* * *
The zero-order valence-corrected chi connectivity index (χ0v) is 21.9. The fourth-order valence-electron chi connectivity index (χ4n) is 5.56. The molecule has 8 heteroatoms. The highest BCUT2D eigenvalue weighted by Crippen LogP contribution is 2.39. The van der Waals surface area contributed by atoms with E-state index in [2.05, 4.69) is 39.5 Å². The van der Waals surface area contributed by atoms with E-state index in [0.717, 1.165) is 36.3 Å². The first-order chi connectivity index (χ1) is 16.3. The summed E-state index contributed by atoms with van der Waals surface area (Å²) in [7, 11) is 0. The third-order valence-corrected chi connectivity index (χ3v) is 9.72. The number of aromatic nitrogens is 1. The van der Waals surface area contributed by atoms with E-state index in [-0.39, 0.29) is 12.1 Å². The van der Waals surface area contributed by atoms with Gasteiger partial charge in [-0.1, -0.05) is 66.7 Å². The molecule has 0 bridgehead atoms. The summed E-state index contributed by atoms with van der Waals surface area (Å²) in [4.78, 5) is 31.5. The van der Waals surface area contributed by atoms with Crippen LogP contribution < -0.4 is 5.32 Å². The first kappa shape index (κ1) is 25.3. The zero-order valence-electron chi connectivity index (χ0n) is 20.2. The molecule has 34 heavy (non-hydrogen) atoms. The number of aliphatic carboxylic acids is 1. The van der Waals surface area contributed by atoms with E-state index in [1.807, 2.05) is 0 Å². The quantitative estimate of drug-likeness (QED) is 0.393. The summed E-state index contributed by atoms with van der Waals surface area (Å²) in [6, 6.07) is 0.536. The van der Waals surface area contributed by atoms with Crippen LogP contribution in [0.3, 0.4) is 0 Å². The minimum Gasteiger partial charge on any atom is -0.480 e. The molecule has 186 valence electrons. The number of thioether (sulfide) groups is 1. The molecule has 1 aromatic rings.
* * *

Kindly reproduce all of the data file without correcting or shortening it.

The zero-order valence-corrected chi connectivity index (χ0v) is 21.9. The fourth-order valence-electron chi connectivity index (χ4n) is 5.56. The molecule has 8 heteroatoms. The highest BCUT2D eigenvalue weighted by Crippen LogP contribution is 2.39. The van der Waals surface area contributed by atoms with E-state index in [2.05, 4.69) is 39.5 Å². The van der Waals surface area contributed by atoms with E-state index in [0.717, 1.165) is 36.3 Å². The first-order chi connectivity index (χ1) is 16.3. The summed E-state index contributed by atoms with van der Waals surface area (Å²) in [7, 11) is 0. The third-order valence-corrected chi connectivity index (χ3v) is 9.72. The number of aromatic nitrogens is 1. The van der Waals surface area contributed by atoms with E-state index in [-0.39, 0.29) is 12.1 Å². The van der Waals surface area contributed by atoms with Gasteiger partial charge in [-0.1, -0.05) is 66.7 Å². The molecule has 0 bridgehead atoms. The summed E-state index contributed by atoms with van der Waals surface area (Å²) in [4.78, 5) is 31.5. The van der Waals surface area contributed by atoms with Crippen LogP contribution < -0.4 is 5.32 Å². The first kappa shape index (κ1) is 25.3. The zero-order valence-electron chi connectivity index (χ0n) is 20.2. The molecule has 34 heavy (non-hydrogen) atoms. The number of aliphatic carboxylic acids is 1. The van der Waals surface area contributed by atoms with E-state index in [1.807, 2.05) is 0 Å². The quantitative estimate of drug-likeness (QED) is 0.393. The summed E-state index contributed by atoms with van der Waals surface area (Å²) in [6, 6.07) is 0.536. The van der Waals surface area contributed by atoms with Crippen LogP contribution in [0.3, 0.4) is 0 Å². The minimum Gasteiger partial charge on any atom is -0.480 e. The molecule has 186 valence electrons. The number of thioether (sulfide) groups is 1. The molecule has 1 aromatic rings.